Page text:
Lucky tour group experiences diverse landscapes of sprawling property in our own backyard


Thousands of motorists pass by it every day on the concrete conduit known as Interstate 5. But relatively few Californians have experienced close-up the rugged beauty and astounding diversity of Tejon Ranch, a 170-year-old farming, cattle, recreation and real estate empire that makes up the largest single expanse of private property in the state.

“People who drive by here have no idea what’s up here,” said Mike Campeau, who works in Tejon’s wildlife management division.

“There’s so much to be said about this ranch,” he added. “There’s so much behind those gates.”

Campeau was one of four guides last weekend who led 16 lucky lowlanders on a four-hour tour of the sprawling 270,000-acre ranch that extends southwestward from Highway 58 all the way to Interstate 5. By the time the day was done, no one on the tour was sorry they participated.

Pristine beauty between two behemoths

Tour-goers met in the early afternoon at the Hacienda, Tejon’s guest house and gathering spot near the company’s corporate headquarters on the east side of I-5. Of course, they had already passed through some of the ranch’s rich farmland and commercial developments on the valley floor below.

The passengers soon piled into four double-cab pickups and were off, headed into a legendary backcountry few had seen before. As the caravan of trucks passed through the first of several gates, tour-goers found themselves motoring up a dirt road, heading generally eastward, and gaining altitude.

Like most everywhere else in the West, the ranch is struggling with the difficulties posed by a serious drought. And like everyone else, the ranch’s employees are hoping, even praying, for a wet winter.

“How much rain do you get up here?” asked tour-goer Patty Stenderup.

“Not enough,” Campeau replied.

Before long, Campeau, in the lead truck, turned north on Rising Canyon Road through fields of golden grass punctuated by massive oaks. Like the other drivers, he also works as a guide for the ranch’s extensive hunting program, so he knows just about every inch of the ranch, and has witnessed the impressive variety of animals that make their home here.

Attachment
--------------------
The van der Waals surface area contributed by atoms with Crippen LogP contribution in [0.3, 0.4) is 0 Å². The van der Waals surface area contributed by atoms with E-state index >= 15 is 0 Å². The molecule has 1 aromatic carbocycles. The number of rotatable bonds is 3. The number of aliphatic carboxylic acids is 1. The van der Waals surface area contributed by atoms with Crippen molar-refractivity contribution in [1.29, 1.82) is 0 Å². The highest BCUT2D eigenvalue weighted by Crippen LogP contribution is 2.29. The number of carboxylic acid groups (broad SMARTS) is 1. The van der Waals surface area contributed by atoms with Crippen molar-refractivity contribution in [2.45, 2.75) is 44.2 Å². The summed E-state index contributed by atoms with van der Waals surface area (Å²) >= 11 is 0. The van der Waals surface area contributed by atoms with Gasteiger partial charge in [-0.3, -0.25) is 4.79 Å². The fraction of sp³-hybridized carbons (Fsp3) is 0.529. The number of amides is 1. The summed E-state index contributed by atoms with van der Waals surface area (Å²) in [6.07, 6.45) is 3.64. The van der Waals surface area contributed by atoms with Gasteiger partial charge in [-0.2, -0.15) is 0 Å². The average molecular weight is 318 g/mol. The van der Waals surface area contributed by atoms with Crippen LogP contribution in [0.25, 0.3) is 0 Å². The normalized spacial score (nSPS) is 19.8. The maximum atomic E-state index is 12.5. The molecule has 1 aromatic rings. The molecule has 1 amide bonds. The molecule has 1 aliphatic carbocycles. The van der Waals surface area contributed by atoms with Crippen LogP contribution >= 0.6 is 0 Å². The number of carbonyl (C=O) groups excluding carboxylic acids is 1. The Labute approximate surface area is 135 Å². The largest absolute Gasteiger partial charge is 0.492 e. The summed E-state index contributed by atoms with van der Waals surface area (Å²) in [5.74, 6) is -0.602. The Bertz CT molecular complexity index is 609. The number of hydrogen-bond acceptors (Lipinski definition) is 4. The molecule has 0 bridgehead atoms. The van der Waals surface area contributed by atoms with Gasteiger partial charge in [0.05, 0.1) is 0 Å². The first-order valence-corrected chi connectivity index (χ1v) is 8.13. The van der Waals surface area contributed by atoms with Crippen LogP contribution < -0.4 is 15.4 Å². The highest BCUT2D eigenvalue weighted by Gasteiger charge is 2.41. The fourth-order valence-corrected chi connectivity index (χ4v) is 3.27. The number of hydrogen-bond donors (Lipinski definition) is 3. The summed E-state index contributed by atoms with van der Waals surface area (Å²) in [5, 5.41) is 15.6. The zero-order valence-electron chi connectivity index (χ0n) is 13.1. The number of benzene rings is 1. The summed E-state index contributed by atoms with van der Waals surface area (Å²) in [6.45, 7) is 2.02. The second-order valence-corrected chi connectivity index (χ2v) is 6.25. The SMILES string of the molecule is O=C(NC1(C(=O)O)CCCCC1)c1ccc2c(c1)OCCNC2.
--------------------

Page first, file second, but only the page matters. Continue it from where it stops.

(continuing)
One might not expect that a chunk of landscape sandwiched between the vast agricultural empire of the Central Valley and the teeming megalopolis to the south could support deer, elk, antelope, wild pig, turkey, black bear, mountain lion, bobcat, gray fox, coyote, dove, quail, eagle, condor and many other species.

Of course, el tejon — “the badger,” for which the ranch is named — is also a longtime resident.

“The Rocky Mountain elk are out of Yellowstone,” Campeau explained. “Both the elk and the pigs came from adjoining ranches.”

They were originally raised and bred in captivity, he said, but some ultimately escaped, which led to the formation of thriving populations in remote areas on and off the ranch.

The turkeys also are not indigenous, but were introduced in years past as game birds.

Grapevine Peak

As the lead truck continued its climb up the narrow dirt road, tour-goers were offered spectacular, and at times, white-knuckle views of the canyons and steep ravines that fall precariously from the roadside. The great interstate below was now just a ribbon of white in the distance.

Campeau was steady at the wheel — and that was fortunate as one couldn’t help but feel that a badly placed tire could lead to a less than ideal outcome.

Indeed, some dirt roads on the ranch are pretty tricky, Campeau said, and therefore are off-limits in wet weather.

Once the group reached the top of Grapevine Peak, tour-goers had a chance to stretch their legs and take photos. At 4,810 feet, the mountaintop provided a long view of the smog-hazy valley to the north.

Much of the land that leads up to the rounded peak is slated for residential development, a significant change for this ranch that has so long been sheltered from the bulldozer and the earthmover.

Tejon Mountain Village, an upscale gated community that will include thousands of homes as well as commercial buildings, hotels and golf courses, was approved by the Kern County Board of Supervisors in 2009. Another development — dubbed Centennial — is planned in the high desert of the Antelope Valley at the southern end of the ranch.

But nearly 90 percent of Tejon, or some 240,000 acres, will be permanently protected from development, according to an agreement between the Tejon Ranch Co., a publicly traded corporation, and a coalition of environmental groups.

Still, there’s no getting around it. These ambitious endeavors will undoubtedly change the face of the ranch in ways it has not seen since it was established in 1843.

Bear Trap Canyon

After backtracking down Rising Canyon, the caravan turned northeast on DWR Road, one of the few paved roads in the ranch’s interior. A few miles up, Campeau turned northward again on an unplanned detour to a point where the California Aqueduct visibly crosses the ranch. After driving a few winding miles, the group stopped at the south end of Geghus Canyon.